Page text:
Stranger Says: Slow, cruel, and ghoulishly beautiful, Hagazussa chronicles the deterioration of an outcast woman in 15th-century Austria. Shunned single mother Albrun, haunted by her own mother’s death from plague, lives in a mountain hut and farms goats. One day, she lets down her guard to a seemingly kind villager named Swinda, a mistake with catastrophic results. The story is not as dramatically satisfying as The Witch, a comparison that seems inevitable. But first-time director Lukas Feigelfeld’s concept is as scary as anything in the festival: religious persecution spurring its victims to ever-greater masochistic transgressions.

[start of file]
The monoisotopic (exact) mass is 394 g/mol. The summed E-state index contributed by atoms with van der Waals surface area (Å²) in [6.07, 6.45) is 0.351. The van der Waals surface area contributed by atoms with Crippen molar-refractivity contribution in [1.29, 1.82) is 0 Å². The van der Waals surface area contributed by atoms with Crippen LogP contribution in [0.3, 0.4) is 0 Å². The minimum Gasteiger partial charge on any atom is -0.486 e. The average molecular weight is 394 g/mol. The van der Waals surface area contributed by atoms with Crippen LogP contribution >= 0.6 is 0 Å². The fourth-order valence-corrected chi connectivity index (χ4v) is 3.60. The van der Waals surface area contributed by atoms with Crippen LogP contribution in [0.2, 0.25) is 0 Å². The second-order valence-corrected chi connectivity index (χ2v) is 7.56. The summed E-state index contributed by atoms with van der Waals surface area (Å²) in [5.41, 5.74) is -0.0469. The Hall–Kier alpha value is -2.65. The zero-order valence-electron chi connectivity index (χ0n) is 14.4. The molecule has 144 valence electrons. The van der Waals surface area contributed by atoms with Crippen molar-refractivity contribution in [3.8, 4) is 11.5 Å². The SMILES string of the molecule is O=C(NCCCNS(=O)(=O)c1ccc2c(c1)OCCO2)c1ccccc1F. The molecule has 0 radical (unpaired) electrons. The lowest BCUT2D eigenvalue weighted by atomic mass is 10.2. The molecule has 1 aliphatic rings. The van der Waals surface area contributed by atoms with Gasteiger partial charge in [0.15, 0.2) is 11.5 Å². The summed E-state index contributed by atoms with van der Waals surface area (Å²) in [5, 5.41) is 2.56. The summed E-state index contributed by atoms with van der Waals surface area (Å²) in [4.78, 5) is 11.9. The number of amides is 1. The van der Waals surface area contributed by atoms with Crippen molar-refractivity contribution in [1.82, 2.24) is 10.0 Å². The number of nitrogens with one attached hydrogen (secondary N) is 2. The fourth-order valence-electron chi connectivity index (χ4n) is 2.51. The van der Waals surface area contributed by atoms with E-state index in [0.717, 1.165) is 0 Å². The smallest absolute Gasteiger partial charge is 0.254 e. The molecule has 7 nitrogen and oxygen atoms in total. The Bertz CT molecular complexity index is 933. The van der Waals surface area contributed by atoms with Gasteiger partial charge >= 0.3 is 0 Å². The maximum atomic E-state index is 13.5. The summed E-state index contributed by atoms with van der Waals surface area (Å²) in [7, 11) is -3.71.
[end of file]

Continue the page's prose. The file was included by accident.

SIFF Says:In 15th century Austria, a cold winter lies heavy upon the Alps, while superstition reigns unquestioned over the local peasantry. In a remote alpine hut, Albrun and her mother live upon a meager subsistence, herding goats and foraging the nearby forest for food. But when her mother dies of a mysterious illness, leaving Albrun orphaned at an early age, she is left traumatized and alone, all but shunned by the nearby villagers—a situation only made worse, some twenty years later, when she bears her own child out of wedlock. However, one villager, the mysterious Swinda, lures Albrun into an uneasy friendship, tempting her with sensual delights. Meanwhile, outside, the eerie voice of her mother calls from the dark, gloomy woods. Are these the nightmarish cries of a deluded mind or a true force of supernatural evil? In his feature film debut, director Lukas Feigelfeld delivers an engaging, meditative piece of the Fantastique, filled with atmospheric, gothic imagery and a lush, evocative sound design. While reminiscent of 2016’s THE WITCH, HAGAZUSSA also draws upon such cult masterpieces as THE COMPANY OF WOLVES and ERASERHEAD to formulate a unique art-house chiller with a macabre, psychedelic climax.
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